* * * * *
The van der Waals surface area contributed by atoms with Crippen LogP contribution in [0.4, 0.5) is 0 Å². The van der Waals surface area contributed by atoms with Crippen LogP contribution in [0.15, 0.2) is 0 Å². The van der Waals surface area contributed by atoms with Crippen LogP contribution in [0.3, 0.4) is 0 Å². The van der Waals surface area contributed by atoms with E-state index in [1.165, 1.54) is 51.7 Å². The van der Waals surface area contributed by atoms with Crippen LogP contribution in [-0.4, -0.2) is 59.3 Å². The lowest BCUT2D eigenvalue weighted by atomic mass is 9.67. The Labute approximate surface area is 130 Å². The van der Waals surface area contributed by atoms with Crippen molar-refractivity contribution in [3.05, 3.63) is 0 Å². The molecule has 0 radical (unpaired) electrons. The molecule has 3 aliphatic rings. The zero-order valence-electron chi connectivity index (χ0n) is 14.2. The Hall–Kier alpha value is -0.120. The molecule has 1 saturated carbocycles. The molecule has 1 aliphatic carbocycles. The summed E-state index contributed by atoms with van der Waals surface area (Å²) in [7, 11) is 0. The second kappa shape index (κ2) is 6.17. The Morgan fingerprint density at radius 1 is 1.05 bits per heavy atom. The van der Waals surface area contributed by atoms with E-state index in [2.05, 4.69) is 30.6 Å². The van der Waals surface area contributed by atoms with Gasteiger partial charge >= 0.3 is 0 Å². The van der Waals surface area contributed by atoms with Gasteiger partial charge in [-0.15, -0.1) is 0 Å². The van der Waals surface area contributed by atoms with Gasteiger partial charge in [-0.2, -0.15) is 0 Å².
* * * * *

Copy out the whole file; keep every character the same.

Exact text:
The van der Waals surface area contributed by atoms with Crippen LogP contribution in [0.4, 0.5) is 0 Å². The van der Waals surface area contributed by atoms with Crippen LogP contribution in [0.15, 0.2) is 0 Å². The van der Waals surface area contributed by atoms with Crippen LogP contribution in [0.3, 0.4) is 0 Å². The van der Waals surface area contributed by atoms with E-state index in [1.165, 1.54) is 51.7 Å². The van der Waals surface area contributed by atoms with Crippen LogP contribution in [-0.4, -0.2) is 59.3 Å². The lowest BCUT2D eigenvalue weighted by atomic mass is 9.67. The Labute approximate surface area is 130 Å². The van der Waals surface area contributed by atoms with Crippen molar-refractivity contribution in [3.05, 3.63) is 0 Å². The molecule has 0 radical (unpaired) electrons. The molecule has 3 aliphatic rings. The zero-order valence-electron chi connectivity index (χ0n) is 14.2. The Hall–Kier alpha value is -0.120. The molecule has 1 saturated carbocycles. The molecule has 1 aliphatic carbocycles. The summed E-state index contributed by atoms with van der Waals surface area (Å²) in [7, 11) is 0. The second kappa shape index (κ2) is 6.17. The Morgan fingerprint density at radius 1 is 1.05 bits per heavy atom. The van der Waals surface area contributed by atoms with E-state index in [2.05, 4.69) is 30.6 Å². The van der Waals surface area contributed by atoms with Gasteiger partial charge >= 0.3 is 0 Å². The van der Waals surface area contributed by atoms with Gasteiger partial charge in [-0.15, -0.1) is 0 Å². The van der Waals surface area contributed by atoms with Gasteiger partial charge in [-0.2, -0.15) is 0 Å².